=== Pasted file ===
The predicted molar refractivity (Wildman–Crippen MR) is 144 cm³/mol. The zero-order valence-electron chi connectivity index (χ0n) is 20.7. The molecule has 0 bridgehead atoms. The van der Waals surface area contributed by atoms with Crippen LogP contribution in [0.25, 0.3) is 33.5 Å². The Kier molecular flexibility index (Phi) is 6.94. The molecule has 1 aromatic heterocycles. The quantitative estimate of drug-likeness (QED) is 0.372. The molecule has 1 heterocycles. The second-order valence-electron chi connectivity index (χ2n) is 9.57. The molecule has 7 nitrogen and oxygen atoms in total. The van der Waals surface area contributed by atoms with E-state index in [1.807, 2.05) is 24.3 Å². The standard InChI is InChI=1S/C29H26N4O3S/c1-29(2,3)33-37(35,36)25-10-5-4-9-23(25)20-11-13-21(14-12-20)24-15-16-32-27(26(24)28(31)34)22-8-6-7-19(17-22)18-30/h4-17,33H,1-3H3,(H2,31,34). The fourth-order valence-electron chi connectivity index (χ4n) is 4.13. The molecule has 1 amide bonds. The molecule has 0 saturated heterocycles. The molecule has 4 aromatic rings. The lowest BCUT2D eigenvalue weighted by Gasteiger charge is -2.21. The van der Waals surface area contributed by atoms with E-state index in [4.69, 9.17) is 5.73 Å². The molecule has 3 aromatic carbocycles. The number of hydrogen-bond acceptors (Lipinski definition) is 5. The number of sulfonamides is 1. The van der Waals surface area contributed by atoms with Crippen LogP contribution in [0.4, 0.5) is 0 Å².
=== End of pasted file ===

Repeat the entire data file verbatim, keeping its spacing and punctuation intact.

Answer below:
The predicted molar refractivity (Wildman–Crippen MR) is 144 cm³/mol. The zero-order valence-electron chi connectivity index (χ0n) is 20.7. The molecule has 0 bridgehead atoms. The van der Waals surface area contributed by atoms with Crippen LogP contribution in [0.25, 0.3) is 33.5 Å². The Kier molecular flexibility index (Phi) is 6.94. The molecule has 1 aromatic heterocycles. The quantitative estimate of drug-likeness (QED) is 0.372. The molecule has 1 heterocycles. The second-order valence-electron chi connectivity index (χ2n) is 9.57. The molecule has 7 nitrogen and oxygen atoms in total. The van der Waals surface area contributed by atoms with E-state index in [1.807, 2.05) is 24.3 Å². The standard InChI is InChI=1S/C29H26N4O3S/c1-29(2,3)33-37(35,36)25-10-5-4-9-23(25)20-11-13-21(14-12-20)24-15-16-32-27(26(24)28(31)34)22-8-6-7-19(17-22)18-30/h4-17,33H,1-3H3,(H2,31,34). The fourth-order valence-electron chi connectivity index (χ4n) is 4.13. The molecule has 1 amide bonds. The molecule has 0 saturated heterocycles. The molecule has 4 aromatic rings. The lowest BCUT2D eigenvalue weighted by Gasteiger charge is -2.21. The van der Waals surface area contributed by atoms with E-state index in [4.69, 9.17) is 5.73 Å². The molecule has 3 aromatic carbocycles. The number of hydrogen-bond acceptors (Lipinski definition) is 5. The number of sulfonamides is 1. The van der Waals surface area contributed by atoms with Crippen LogP contribution in [0.4, 0.5) is 0 Å².